Sri Lanka may take nearly three weeks to appoint advisers to guide an overhaul of its debt, according to the country’s finance chief, a move seen as key to unlock emergency funds needed to ease its worsening economic crisis.
The country is aiming to choose financial and legal advisers in 15 to 20 days, Finance Minister Ali Sabry said in a Bloomberg Television interview with Kathleen Hays and Haidi Stroud-Watts late Wednesday in Washington.
Sri Lanka is seeking as much as $4 billion this year to help ease shortages of food, fuel and medicines as its foreign reserves dry up and it heads for a default on its international debt. The economic decline in recent weeks has spiralled into a domestic crisis, with protests seeking the ouster of President Gotabaya Rajapaksa turning deadly on Tuesday when police killed at least one person and wounded several others.
About $500 million of the total funds sought by Sri Lanka is expected to come as emergency aid from the Asian Development Bank and World Bank in the next six months, Sabry said.
The IMF has said its rapid aid depends on progress on debt restructuring, but the lender has declined to comment on what represents adequate steps toward developing a credible debt plan.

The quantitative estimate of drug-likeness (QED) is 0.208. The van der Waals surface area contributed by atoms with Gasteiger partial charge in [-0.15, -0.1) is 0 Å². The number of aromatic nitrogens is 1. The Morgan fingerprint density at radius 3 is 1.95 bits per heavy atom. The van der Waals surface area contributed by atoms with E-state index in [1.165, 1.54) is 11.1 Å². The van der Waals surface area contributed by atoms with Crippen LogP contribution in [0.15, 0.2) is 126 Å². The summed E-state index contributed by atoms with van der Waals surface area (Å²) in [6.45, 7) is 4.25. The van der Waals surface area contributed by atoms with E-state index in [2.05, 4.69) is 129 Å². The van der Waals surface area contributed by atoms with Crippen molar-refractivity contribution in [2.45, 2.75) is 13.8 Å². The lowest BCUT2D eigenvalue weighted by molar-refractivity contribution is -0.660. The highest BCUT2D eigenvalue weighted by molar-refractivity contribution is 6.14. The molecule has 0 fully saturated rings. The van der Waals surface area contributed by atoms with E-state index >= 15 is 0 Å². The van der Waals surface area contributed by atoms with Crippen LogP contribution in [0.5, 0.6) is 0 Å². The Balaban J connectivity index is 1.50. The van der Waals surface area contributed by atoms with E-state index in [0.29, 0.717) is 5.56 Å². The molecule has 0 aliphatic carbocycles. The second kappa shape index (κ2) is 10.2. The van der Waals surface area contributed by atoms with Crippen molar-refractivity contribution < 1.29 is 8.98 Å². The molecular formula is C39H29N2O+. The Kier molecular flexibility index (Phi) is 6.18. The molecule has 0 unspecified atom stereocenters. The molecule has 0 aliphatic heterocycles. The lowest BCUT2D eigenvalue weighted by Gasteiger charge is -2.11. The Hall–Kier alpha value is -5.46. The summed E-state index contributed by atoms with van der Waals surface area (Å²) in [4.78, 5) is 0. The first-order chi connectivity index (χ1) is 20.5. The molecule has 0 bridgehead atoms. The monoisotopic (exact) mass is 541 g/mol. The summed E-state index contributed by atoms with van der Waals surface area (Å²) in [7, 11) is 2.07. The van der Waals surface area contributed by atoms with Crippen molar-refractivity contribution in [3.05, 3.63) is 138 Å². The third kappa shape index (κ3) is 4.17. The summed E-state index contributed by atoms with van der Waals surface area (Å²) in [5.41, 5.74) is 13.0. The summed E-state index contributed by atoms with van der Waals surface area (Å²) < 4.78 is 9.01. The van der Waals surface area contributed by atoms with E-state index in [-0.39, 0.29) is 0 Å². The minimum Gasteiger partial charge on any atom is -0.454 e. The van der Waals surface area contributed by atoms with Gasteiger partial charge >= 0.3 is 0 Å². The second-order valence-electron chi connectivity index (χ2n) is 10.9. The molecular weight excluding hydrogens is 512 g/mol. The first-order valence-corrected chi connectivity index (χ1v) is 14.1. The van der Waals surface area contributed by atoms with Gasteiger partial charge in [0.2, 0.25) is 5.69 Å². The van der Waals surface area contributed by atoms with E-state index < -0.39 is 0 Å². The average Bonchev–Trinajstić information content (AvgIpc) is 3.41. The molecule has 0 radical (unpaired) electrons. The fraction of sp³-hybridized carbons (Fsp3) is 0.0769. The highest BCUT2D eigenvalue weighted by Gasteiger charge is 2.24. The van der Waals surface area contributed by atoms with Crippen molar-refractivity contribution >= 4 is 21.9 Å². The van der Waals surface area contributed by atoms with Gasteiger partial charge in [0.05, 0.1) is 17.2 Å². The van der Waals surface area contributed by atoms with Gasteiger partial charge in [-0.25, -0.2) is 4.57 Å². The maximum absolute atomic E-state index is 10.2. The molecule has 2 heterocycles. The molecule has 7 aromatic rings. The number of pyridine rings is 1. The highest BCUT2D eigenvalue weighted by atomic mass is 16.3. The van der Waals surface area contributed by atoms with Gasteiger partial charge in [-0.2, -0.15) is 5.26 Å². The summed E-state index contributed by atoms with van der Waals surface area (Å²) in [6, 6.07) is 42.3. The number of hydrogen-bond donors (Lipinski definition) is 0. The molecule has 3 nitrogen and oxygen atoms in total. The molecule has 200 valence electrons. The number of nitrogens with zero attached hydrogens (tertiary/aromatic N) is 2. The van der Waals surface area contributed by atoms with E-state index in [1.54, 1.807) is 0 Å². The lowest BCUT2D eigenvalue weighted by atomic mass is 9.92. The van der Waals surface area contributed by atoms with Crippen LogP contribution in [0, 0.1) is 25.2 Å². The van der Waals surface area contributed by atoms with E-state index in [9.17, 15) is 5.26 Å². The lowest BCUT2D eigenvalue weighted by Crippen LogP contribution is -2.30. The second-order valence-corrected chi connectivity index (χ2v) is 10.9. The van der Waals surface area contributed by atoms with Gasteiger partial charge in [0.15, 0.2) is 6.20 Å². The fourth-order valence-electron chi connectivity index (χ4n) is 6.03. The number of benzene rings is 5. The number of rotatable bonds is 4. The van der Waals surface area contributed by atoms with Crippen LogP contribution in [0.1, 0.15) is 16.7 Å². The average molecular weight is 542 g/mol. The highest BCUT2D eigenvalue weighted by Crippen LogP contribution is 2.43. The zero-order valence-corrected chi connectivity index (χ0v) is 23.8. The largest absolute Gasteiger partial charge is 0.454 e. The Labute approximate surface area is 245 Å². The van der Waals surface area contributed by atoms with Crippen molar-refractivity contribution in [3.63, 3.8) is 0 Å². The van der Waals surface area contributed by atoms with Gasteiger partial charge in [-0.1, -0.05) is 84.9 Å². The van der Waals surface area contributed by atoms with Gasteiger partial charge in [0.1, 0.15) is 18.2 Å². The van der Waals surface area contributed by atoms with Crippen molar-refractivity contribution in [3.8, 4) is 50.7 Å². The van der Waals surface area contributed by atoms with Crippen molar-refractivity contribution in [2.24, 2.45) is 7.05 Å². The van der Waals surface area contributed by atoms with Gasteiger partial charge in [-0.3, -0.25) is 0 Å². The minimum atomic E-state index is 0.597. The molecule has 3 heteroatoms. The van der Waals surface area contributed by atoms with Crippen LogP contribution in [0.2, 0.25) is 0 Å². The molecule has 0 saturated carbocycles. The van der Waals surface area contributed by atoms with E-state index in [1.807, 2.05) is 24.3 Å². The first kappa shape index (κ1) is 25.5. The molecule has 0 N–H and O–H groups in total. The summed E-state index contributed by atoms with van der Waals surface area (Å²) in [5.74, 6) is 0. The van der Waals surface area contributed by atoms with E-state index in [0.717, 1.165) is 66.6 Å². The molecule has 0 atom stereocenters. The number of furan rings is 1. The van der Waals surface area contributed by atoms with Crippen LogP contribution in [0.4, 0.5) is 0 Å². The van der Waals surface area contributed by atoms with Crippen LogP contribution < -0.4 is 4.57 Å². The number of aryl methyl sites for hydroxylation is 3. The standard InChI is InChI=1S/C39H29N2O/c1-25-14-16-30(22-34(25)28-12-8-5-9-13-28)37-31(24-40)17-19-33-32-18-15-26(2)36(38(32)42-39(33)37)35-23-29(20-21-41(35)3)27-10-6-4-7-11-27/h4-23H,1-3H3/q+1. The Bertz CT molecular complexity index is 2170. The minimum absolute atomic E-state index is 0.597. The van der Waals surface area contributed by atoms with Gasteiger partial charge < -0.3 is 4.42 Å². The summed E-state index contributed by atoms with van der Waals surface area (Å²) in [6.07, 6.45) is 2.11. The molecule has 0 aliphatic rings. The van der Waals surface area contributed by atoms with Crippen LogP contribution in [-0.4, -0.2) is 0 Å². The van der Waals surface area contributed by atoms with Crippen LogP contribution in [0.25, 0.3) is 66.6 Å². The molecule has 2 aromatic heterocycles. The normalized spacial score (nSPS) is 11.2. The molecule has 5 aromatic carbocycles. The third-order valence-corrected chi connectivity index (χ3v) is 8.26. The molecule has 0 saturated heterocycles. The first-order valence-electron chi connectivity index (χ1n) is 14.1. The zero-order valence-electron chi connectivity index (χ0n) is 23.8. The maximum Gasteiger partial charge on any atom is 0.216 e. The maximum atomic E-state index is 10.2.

“Our talks have been centred around restructuring, and along with that to go forward for a proper program with the IMF,” Sabry said. An IMF program “requires debt restructuring when they come to the finding that it is not sustainable in the long run.”
While the IMF’s board could approve release of funds earlier if necessary, a first step along that path will be for the country to appoint advisers to chart the restructuring and payments of debts. That’s accompanied by fiscal reforms and other points, to meet the requirements of traditional multilateral lenders like the IMF and WB.
A comprehensive aid package from the IMF may require about six months, Foreign Minister G.L. Peiris said earlier Wednesday in Colombo.
Sabry is in Washington with other officials seeking emergency funds during the so-called spring meetings of the IMF and World Bank. He added in the interview that Sri Lanka has been contacted by “a couple” of creditors, and that he also plans further talks with officials from the U.S., Japan, India and China, among others.
“It’s early days,” he said.